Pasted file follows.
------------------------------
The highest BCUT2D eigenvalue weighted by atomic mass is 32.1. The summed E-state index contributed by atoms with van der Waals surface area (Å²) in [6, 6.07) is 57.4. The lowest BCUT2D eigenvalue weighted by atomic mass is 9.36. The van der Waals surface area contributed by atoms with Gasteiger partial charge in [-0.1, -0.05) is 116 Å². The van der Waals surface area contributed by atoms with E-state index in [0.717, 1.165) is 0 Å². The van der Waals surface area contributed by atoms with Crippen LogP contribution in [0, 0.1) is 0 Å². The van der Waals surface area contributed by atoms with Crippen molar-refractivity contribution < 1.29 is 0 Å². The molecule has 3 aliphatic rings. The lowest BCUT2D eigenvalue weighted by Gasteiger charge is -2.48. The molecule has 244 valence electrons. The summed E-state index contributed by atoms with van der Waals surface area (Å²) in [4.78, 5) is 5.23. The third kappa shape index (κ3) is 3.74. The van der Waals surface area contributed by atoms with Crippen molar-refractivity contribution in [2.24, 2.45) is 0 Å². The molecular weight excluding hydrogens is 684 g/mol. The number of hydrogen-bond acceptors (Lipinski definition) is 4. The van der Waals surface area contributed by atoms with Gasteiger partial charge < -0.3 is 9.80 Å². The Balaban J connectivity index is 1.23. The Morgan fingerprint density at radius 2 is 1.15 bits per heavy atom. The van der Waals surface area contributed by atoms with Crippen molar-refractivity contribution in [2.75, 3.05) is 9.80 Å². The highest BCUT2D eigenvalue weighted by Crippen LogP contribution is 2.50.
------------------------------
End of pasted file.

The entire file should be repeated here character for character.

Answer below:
The highest BCUT2D eigenvalue weighted by atomic mass is 32.1. The summed E-state index contributed by atoms with van der Waals surface area (Å²) in [6, 6.07) is 57.4. The lowest BCUT2D eigenvalue weighted by atomic mass is 9.36. The van der Waals surface area contributed by atoms with Gasteiger partial charge in [-0.1, -0.05) is 116 Å². The van der Waals surface area contributed by atoms with E-state index in [0.717, 1.165) is 0 Å². The van der Waals surface area contributed by atoms with Crippen LogP contribution in [0, 0.1) is 0 Å². The van der Waals surface area contributed by atoms with Crippen molar-refractivity contribution < 1.29 is 0 Å². The molecule has 3 aliphatic rings. The lowest BCUT2D eigenvalue weighted by Gasteiger charge is -2.48. The molecule has 244 valence electrons. The summed E-state index contributed by atoms with van der Waals surface area (Å²) in [4.78, 5) is 5.23. The third kappa shape index (κ3) is 3.74. The van der Waals surface area contributed by atoms with Crippen molar-refractivity contribution in [2.24, 2.45) is 0 Å². The molecular weight excluding hydrogens is 684 g/mol. The number of hydrogen-bond acceptors (Lipinski definition) is 4. The van der Waals surface area contributed by atoms with Gasteiger partial charge < -0.3 is 9.80 Å². The Balaban J connectivity index is 1.23. The Morgan fingerprint density at radius 2 is 1.15 bits per heavy atom. The van der Waals surface area contributed by atoms with Crippen molar-refractivity contribution in [2.75, 3.05) is 9.80 Å². The highest BCUT2D eigenvalue weighted by Crippen LogP contribution is 2.50.